Use this URL to cite or link to this record in EThOS: http://ethos.bl.uk/OrderDetails.do?uin=uk.bl.ethos.723022
Title: Probabilistic modelling of the process of evacuation for ship crises management
Author: Hifi, Yasmine
Awarding Body: University of Strathclyde
Current Institution: University of Strathclyde
Date of Award: 2017
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Abstract:
Evacuation analysis of passenger ships is mandatory since June 2016 for all passenger ships as prescribed by the International Maritime Organisation (IMO) in the revised guidelines for evacuation analysis (MSC.Circ.1533). The advanced evacuation analysis defined in the IMO guidelines, relies on the usage of computer models to simulate the movement of people and their interactions with the environment and the other evacuees. These models are powerful tools which allow for a detailed representation of theEnvironment and the people specific characteristics and behaviour. Setting up and running simulations is a very time consuming process and the bigger and more complex the ship or building is, the longer it takes. In situations when time is critical such as during emergencies and when a fast assessment of theevacuation time is needed, then relying on evacuation simulation tools might not be an option. Having a simplified model that can capture the different factors influencing the evacuation process and predict the total evacuation time would be a real advantage. In the research presented here, an attempt to develop such a simplified model has been made. The work undertaken during this research focused on investigating the possibility to derive a parametric model that could be simple enough to produce fast estimates of evacuation times but also capture the different elements of the evacuation process to satisfactory accuracy. Different parametric models were investigated. The nature of the problem led to investigate arrival processes, which were a good candidate for the underlying model explaining the evacuation of passengers. A close analysis showed that a Batch Non-Homogeneous Poisson Process (Batch NHPP) was needed to model the problem at hand. The batch arrivals and the NHPP are independent of each other so they were modelled and studied separately. The data used in this research came from a number of simulations (8 000 individual runs) performed with the Evacuation simulation software Evi as well as from the validation dataset produced by the EU-funded project SAFEGUARD and its associated Evi simulation runs (about 200 runs). The work was split between the fitting of the batch sizes of the arrivals and the NHPP. A complete analysis of the data was performed. The fitting of the batch sizes as well as the arrivals with the selected models produced very good results. Then, using the fitted models, new data was generated and analysed. The results were compared to the original data for both the batch sizes and the NHPP.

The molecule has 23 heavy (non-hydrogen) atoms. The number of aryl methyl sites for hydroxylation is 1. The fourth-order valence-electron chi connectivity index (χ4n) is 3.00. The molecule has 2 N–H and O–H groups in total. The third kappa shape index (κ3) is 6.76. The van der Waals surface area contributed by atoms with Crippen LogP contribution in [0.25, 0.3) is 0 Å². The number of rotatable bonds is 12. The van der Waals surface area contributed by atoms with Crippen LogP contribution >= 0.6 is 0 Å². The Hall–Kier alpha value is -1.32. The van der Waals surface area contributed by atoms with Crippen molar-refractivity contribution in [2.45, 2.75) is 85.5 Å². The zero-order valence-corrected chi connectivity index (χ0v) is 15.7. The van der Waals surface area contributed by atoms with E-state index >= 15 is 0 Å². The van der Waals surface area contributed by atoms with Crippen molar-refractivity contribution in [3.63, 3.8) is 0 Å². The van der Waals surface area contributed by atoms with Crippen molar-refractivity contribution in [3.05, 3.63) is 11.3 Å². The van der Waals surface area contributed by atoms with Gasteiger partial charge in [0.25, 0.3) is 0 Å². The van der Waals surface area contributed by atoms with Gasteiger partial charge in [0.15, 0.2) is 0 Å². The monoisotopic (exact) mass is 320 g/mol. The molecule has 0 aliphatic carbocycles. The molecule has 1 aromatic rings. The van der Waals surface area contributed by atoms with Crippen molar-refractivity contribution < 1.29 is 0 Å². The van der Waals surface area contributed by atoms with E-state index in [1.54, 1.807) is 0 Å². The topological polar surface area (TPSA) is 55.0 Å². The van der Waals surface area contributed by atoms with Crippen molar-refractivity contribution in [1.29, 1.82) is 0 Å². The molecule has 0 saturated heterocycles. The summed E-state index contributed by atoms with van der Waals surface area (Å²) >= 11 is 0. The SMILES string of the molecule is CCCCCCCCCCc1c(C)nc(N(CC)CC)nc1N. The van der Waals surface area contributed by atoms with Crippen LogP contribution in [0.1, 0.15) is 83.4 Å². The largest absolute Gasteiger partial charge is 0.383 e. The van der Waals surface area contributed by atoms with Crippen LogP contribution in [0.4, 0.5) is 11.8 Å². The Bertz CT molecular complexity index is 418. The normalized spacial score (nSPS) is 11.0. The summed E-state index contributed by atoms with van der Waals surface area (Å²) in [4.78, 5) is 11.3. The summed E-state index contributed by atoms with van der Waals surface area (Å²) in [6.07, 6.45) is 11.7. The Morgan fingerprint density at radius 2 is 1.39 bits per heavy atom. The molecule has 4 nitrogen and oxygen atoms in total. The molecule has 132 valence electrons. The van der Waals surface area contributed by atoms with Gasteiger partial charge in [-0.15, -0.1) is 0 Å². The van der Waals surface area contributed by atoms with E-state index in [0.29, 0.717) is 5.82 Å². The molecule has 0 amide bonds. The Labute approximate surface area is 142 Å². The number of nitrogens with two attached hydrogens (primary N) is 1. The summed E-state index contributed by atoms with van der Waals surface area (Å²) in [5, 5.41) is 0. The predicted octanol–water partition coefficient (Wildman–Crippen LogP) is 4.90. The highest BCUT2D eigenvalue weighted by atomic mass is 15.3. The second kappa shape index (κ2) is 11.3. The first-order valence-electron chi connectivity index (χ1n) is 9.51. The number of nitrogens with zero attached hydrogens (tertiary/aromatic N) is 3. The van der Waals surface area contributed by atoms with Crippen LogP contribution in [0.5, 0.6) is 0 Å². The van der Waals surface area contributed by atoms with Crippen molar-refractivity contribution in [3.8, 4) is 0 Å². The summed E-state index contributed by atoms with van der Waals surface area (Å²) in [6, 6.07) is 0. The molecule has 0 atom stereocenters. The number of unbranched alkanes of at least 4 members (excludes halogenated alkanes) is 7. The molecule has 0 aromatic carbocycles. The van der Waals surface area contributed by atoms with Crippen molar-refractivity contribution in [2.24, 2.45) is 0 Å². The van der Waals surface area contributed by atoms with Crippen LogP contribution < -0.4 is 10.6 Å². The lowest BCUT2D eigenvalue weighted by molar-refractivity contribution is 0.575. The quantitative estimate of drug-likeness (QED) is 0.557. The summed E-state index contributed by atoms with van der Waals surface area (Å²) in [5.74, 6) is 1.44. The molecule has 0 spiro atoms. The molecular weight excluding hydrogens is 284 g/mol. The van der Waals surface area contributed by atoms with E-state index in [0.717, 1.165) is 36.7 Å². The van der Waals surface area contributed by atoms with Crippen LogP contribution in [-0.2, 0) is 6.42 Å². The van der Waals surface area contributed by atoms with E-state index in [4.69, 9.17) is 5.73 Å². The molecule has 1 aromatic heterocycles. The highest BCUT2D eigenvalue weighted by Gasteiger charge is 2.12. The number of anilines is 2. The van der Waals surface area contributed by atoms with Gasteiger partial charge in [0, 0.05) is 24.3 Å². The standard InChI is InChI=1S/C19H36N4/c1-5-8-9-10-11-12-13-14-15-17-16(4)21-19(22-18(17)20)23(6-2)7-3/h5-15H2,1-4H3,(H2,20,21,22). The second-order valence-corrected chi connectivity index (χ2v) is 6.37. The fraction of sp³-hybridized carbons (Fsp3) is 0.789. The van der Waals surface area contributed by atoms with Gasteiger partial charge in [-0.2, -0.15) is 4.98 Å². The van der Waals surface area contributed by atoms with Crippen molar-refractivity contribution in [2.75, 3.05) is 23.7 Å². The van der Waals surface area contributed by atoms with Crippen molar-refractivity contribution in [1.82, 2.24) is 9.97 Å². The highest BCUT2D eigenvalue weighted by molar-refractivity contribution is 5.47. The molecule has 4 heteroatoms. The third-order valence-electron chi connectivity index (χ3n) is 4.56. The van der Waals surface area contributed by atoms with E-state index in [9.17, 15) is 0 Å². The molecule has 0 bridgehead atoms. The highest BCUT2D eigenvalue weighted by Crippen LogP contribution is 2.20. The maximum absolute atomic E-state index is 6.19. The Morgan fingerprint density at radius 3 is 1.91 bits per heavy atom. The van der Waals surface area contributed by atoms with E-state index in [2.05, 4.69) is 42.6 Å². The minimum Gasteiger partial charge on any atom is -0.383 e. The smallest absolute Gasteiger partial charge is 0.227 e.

Supervisor: Not available Sponsor: Not available
Qualification Name: Thesis (Ph.D.) Qualification Level: Doctoral
EThOS ID: uk.bl.ethos.723022  DOI: Not available
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